Strange Journey definitely has a great art style that is definitely like many of the other Shin Megami Tensei games since they all share many similar elements. The dungeons themselves use the same engine as the Etrian Odyssey games, which means you won’t have a good draw distance but textures on the walls and such will look pretty good despite being reused a lot. There is a bit in the way of cutscenes in the story, but they’re usually simple scenes that are just about the ship flying off into the next sector before returning to the game. The soundtrack has some really good music on it, but like the latest Persona games, you tend to hear the same tracks replayed over and over again in different situations.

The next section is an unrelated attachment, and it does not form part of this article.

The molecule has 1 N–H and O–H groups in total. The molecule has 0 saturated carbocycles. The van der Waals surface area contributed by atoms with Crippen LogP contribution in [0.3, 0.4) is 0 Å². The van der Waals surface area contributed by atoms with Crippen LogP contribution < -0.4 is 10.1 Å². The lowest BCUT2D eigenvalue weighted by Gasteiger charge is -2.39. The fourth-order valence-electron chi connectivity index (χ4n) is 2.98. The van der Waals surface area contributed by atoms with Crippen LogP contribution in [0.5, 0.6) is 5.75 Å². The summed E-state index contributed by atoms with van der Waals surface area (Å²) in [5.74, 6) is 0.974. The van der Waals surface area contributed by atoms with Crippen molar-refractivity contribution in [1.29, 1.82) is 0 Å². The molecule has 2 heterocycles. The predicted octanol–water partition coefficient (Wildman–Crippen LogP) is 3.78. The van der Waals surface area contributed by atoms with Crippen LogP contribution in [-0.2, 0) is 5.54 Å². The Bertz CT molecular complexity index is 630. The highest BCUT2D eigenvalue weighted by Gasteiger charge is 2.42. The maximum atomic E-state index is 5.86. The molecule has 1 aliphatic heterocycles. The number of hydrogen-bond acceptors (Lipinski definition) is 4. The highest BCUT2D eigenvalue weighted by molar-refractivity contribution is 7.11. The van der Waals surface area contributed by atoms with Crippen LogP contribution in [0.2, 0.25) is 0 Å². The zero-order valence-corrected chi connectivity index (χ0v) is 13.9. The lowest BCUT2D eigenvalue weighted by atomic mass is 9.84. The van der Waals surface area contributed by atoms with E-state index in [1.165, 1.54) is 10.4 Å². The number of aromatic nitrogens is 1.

Shin Megami Tensei: Strange Journey is an excellent DS RPG that feels like many of the best parts of previous games in the series and its spin-offs that have been streamlined greatly. There are some faults here and there that keep it from being perfect, but DS owners looking for a great RPG to get invested in will find a lot to like here.